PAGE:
BeReal app is Instagram’s next rival for teens: NPR

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BeReal asks users to post one candid, unedited photo per day. It cannot be “liked” or shared. There are no algorithms or ads. And teenagers are increasingly choosing an intentionally boring stream.



STEVE INSKEEP, HOST:

Some teens try a new social media platform. It’s called BeReal. The creators say it’s a more authentic experience than, say, Instagram because of what the usual social media experience lacks. There are no filters, no photo editing, no celebrities posting perfect photos and, also, no ads. NPR tech reporter Bobby Allyn explains why what’s missing matters.

BOBBY ALLYN, BYLINE: Marissa Omaque is an 18-year-old from the San Francisco Bay Area who is fed up with Instagram.

MARISSA OMAQUE: For a very long time, I always compared myself to these influencers. Like, oh, how come, like, I can’t be like this, you know? Like, I want to be like that, but I’ll never be on the same level as them. It really hits, like, a lot of people’s brains.

ALLYN: So when Omaque heard about the French app BeReal, she was eager to try it out. Here’s how it works. You only post once a day, when prompted. You only have 2 minutes to take a picture. The app takes a selfie and everything in front of you at the same time, all without filters and without editing.

OMAQUE: When I’m on BeReal, I don’t really expect, oh, I’m in Hawaii. I’m with my sexy boyfriend. Like, I’m just waiting for someone on their couch.

ALLYN: And that’s often what it’s about, the mundane gestures of life – people walking their dogs, people staring at a computer, people having lunch. Omaque’s best friend, Khia Reddy, chimes in to say that so many apps like Instagram and Snapchat look like a performance, people brag about vacations or cool nights out or who they hang out with. On BeReal, there is less fear of missing out – a FOMO-free zone.

KHIA REDDY: We don’t play anymore. Most of the time, most of my BeReals are either me sitting at my desk doing my homework or me at work.

ALLYN: It’s refreshing for researchers studying the impact of social media on child development. UCLA’s Yalda Uhls says apps like Instagram and TikTok, where influencer culture thrives, can harm teen mental health, with teens constantly comparing themselves to the bodies and styles of professional models.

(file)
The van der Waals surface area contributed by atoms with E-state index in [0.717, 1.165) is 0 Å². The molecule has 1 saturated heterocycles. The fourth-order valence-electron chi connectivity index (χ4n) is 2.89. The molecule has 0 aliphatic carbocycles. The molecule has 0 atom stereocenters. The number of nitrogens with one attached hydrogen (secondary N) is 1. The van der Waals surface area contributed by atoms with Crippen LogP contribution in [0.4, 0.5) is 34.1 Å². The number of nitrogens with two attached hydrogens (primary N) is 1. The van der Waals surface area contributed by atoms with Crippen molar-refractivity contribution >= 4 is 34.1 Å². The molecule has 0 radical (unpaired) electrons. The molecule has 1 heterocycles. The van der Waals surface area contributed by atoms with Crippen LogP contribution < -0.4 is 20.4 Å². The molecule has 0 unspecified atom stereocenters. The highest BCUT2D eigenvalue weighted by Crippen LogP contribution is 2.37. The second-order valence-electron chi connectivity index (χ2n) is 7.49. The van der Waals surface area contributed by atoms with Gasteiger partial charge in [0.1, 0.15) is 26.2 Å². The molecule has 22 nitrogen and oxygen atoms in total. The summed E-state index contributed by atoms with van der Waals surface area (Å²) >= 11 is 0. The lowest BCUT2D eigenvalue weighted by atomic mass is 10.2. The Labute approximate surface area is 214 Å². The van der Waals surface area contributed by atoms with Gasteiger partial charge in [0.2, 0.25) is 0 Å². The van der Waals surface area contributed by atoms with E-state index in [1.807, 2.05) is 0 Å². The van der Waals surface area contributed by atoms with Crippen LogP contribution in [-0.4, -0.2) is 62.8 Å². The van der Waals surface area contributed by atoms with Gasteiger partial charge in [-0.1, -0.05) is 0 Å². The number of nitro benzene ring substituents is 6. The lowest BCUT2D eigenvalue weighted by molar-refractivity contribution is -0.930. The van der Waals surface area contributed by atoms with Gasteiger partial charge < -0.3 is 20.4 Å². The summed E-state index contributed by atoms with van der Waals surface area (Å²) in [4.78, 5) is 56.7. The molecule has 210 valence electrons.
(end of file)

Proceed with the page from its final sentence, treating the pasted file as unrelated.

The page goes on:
YALDA UHLS: Social comparison is normal. Like, it’s something that every teenager and every person needs to learn how to act in the world. But on social media, you know, it’s social comparison on steroids.

ALLYN: Uhls says there are obviously a lot of ways not to be real on BeReal. It is social media, after all. But she says an app that gets people to share photos of what they really do and what they really look like is a welcome development.

UHLS: I applaud anything that helps young people understand that a filtered approach to life is not an authentic, wholesome approach to life.

ALLYN: Right now if you go to someone’s BeReal profile, you can’t see who they follow or how many followers they have. Profiles are totally blank – social media with no popularity contests. The app also has no ads.

Back in the Bay Area, Reddy wonders how BeReal can stay that way forever since, ultimately, the app will have to find a way to make money. How will the app do this while still being an intimate and relaxing place to share photos with friends?

REDDY: If there’s, for example, a feature where celebrities like this start accessing the app, and they’re like, oh, you can pay to see this celebrity’s BeReal, I’m going to sort of back off, I think, a bit.

ALLYN: BeReal tries to be a social media app to give everyone a break from social media apps. Silicon Valley may see it as the next big thing. Already, the same venture capitalists who backed Instagram and Twitter are funding BeReal. Of course, there is another way to take a break from social media. Try logging out.

Bobby Allyn, NPR News.

(SOUND EXTRACTION OF “CIELO” BY GABRIEL ERNESTO LOPEZ VALDEZ)

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